Food Routes: Growing Bananas in Iceland and Other Tales from the Logistics of Eating
By Robyn Metcalfe
Published in March 2019
Thibault’s Score: 3/5
I would describe Food Routes as a great recap of the major news headlines from 2010 - 2019 about how food supply chains are changing.
First things first: the most disappointing part of this book is that it doesn’t even talk about growing bananas in Iceland! The author briefly mentions that Iceland tried to grow bananas in a single sentence and then never revisits it.
You will not get a basic introduction to food supply chains by reading this book. What you will get is a broad overview of the new technologies reshaping the space, and a good explanation as to why food supply chains are vitally important to the survival of human civilization.
Metcalfe outlines two futures. One where technology leads to evolutionary growth. Where current systems still exist but do so much more efficiently - augmented by self-driving trucks, digital tracking, the blockchain, etc… The other future is one of revolution, where fundamental paradigms are overturned. People are no longer concerned with the traditional trappings of quality food - instead they turn away from animal based proteins, embrace soilless vertical farming, and eat genetically engineered lab grown food.
If anything, this book is chilling. The unforeseen consequences of dietary “monocropping” could be huge - the health implications alone could be devastating. For example, when sugar was introduced into the American diet in the 1950s, most poor people still went hungry. Now, obesity is endemic, especially among the urban poor. CRISPR edited foods, lab grown proteins, and other radical innovations all show promise. The risk comes from government regulators forcing everyone everywhere to adopt the technology.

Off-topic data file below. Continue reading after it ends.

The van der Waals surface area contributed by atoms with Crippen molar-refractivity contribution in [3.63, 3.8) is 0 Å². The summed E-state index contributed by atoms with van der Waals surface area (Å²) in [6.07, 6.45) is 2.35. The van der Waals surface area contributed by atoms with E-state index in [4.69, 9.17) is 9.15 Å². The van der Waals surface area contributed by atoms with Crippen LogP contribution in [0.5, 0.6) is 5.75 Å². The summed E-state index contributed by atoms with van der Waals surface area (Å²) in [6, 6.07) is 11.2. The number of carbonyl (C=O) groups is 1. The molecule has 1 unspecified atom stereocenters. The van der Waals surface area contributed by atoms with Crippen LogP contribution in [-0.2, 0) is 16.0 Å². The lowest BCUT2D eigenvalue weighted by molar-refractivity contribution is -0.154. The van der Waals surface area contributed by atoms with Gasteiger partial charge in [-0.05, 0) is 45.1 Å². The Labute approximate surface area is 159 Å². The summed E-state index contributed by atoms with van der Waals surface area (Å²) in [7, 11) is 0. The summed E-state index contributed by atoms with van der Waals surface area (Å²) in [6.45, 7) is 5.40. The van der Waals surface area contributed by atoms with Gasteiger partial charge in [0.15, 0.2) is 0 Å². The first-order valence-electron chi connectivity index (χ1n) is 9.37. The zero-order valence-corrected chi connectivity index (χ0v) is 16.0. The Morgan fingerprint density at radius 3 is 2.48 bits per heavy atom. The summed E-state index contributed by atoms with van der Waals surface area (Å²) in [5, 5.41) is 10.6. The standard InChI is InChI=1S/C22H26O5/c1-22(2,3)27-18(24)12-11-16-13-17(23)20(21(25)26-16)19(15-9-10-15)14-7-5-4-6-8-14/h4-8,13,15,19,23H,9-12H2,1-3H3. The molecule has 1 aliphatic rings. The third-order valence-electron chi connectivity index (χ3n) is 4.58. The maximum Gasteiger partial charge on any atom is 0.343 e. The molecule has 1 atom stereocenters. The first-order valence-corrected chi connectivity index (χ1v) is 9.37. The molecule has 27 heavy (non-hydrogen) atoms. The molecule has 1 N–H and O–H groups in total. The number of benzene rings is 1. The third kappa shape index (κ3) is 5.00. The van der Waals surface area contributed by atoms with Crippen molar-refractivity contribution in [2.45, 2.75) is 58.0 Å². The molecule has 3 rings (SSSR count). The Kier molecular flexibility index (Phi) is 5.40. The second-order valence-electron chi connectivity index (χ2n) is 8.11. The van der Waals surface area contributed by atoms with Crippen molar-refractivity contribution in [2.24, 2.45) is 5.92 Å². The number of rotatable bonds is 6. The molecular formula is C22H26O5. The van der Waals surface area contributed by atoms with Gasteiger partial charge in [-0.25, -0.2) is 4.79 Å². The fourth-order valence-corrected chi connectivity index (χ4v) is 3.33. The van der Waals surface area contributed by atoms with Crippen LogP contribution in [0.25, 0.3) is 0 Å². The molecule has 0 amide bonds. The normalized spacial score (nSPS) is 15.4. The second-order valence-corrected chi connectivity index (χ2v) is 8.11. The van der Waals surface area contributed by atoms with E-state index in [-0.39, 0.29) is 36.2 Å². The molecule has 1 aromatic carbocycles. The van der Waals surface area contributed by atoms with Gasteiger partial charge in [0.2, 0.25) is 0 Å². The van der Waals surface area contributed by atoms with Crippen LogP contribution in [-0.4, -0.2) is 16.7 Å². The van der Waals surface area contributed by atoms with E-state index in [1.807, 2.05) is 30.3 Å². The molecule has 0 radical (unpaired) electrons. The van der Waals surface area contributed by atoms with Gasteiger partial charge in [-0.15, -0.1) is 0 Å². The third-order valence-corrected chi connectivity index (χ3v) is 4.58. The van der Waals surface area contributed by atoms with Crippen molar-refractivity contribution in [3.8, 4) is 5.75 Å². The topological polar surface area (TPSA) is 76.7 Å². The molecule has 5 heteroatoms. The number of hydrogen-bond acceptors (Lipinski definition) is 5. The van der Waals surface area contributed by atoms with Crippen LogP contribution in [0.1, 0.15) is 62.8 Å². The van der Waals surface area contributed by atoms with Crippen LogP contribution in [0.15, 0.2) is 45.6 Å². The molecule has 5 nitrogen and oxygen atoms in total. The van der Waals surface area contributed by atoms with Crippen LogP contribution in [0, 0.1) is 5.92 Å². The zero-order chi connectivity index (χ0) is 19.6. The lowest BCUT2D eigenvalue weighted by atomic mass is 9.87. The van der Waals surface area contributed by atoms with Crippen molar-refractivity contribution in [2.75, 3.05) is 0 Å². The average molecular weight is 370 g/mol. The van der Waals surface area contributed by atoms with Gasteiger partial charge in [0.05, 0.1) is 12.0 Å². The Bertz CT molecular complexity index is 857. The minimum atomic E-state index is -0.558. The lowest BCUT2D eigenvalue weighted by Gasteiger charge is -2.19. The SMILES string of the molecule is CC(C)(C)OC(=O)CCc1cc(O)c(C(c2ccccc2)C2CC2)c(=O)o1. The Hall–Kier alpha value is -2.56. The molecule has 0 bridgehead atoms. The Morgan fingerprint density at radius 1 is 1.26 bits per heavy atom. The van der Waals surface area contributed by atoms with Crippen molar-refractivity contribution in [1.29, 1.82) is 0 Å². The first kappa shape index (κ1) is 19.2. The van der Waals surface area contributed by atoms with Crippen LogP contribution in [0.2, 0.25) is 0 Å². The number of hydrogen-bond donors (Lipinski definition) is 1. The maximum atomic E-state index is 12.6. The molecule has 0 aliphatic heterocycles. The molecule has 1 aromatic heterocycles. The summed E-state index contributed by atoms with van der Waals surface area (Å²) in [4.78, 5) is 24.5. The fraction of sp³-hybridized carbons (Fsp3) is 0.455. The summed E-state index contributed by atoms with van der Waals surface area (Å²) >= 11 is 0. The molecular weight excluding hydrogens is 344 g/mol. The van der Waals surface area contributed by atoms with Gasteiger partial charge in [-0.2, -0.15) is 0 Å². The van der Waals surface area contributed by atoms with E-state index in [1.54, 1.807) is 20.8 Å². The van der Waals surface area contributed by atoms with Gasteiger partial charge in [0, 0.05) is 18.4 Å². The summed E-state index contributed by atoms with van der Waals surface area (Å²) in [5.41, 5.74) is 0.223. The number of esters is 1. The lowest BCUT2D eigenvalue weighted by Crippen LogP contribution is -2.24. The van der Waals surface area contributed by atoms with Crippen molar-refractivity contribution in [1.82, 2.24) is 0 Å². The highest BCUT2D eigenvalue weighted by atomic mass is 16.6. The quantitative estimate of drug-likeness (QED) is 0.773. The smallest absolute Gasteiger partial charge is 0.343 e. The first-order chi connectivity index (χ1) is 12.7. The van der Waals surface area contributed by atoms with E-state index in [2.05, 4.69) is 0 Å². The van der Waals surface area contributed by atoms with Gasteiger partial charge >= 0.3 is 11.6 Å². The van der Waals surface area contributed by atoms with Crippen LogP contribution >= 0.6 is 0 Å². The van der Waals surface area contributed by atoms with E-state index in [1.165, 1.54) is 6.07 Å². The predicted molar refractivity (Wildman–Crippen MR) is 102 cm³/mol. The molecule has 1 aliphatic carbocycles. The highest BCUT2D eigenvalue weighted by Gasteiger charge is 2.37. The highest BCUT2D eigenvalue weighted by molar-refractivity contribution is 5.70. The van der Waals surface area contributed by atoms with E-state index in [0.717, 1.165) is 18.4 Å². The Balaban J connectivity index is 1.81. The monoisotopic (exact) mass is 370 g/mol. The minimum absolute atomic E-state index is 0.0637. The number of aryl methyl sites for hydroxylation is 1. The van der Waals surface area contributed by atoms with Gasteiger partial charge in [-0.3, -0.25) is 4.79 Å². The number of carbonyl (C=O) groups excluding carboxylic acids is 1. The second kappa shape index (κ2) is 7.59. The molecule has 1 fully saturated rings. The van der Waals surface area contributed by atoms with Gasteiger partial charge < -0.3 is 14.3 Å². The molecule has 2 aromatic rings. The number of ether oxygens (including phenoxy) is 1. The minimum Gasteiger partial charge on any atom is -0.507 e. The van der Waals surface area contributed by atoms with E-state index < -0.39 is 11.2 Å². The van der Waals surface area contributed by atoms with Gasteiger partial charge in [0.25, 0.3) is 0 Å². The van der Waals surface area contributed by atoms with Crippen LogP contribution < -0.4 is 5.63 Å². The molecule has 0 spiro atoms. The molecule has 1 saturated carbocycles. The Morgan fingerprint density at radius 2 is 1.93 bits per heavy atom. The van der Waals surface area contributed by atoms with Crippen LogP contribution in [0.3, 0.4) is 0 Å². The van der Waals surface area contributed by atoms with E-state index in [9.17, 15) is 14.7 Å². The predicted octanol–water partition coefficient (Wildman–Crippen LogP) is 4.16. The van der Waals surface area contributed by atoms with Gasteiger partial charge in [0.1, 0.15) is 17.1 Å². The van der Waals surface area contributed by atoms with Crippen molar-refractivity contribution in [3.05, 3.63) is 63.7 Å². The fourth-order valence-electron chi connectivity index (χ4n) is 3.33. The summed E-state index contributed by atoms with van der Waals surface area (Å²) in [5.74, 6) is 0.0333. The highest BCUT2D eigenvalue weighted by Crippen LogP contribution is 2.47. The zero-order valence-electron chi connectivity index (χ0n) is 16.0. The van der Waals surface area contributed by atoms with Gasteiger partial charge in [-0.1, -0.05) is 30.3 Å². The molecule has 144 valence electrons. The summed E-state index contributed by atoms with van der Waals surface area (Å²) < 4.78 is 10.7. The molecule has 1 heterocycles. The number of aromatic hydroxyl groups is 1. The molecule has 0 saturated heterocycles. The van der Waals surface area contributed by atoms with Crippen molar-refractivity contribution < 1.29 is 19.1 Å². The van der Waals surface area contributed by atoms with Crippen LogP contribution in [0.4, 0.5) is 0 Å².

My main criticism about this book is that it is vague. Instead of explaining each individual technology, it jumps around too much. It has incredible width but very little depth. This book feels like it was written by someone with extreme ADHD.
Overall, I give this book a lukewarm recommendation for supply chain nerds and professionals who want to catch up on current trends. This book has a short expiration date. It will be irrelevant by 2022 or 2023. Reading this post-pandemic already makes me feel like a lot of the information is out of date.
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